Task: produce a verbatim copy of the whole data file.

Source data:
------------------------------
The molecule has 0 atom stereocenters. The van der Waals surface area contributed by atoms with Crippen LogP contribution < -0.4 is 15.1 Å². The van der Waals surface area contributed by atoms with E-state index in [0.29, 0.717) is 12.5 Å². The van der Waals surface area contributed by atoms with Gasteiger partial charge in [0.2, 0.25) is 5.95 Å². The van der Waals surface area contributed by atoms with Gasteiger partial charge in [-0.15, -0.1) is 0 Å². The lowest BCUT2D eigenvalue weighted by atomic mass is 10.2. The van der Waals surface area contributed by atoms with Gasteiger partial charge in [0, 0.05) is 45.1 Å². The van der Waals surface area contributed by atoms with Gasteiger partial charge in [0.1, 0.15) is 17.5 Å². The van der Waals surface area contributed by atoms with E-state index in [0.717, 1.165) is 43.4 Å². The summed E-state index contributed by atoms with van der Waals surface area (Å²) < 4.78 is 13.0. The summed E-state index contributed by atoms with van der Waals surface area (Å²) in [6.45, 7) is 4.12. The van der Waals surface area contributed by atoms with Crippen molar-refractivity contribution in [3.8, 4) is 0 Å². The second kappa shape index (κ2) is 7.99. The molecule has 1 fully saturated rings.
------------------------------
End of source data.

The molecule has 0 atom stereocenters. The van der Waals surface area contributed by atoms with Crippen LogP contribution < -0.4 is 15.1 Å². The van der Waals surface area contributed by atoms with E-state index in [0.29, 0.717) is 12.5 Å². The van der Waals surface area contributed by atoms with Gasteiger partial charge in [0.2, 0.25) is 5.95 Å². The van der Waals surface area contributed by atoms with Gasteiger partial charge in [-0.15, -0.1) is 0 Å². The lowest BCUT2D eigenvalue weighted by atomic mass is 10.2. The van der Waals surface area contributed by atoms with Gasteiger partial charge in [0, 0.05) is 45.1 Å². The van der Waals surface area contributed by atoms with Gasteiger partial charge in [0.1, 0.15) is 17.5 Å². The van der Waals surface area contributed by atoms with E-state index in [0.717, 1.165) is 43.4 Å². The summed E-state index contributed by atoms with van der Waals surface area (Å²) < 4.78 is 13.0. The summed E-state index contributed by atoms with van der Waals surface area (Å²) in [6.45, 7) is 4.12. The van der Waals surface area contributed by atoms with Crippen molar-refractivity contribution in [3.8, 4) is 0 Å². The second kappa shape index (κ2) is 7.99. The molecule has 1 fully saturated rings.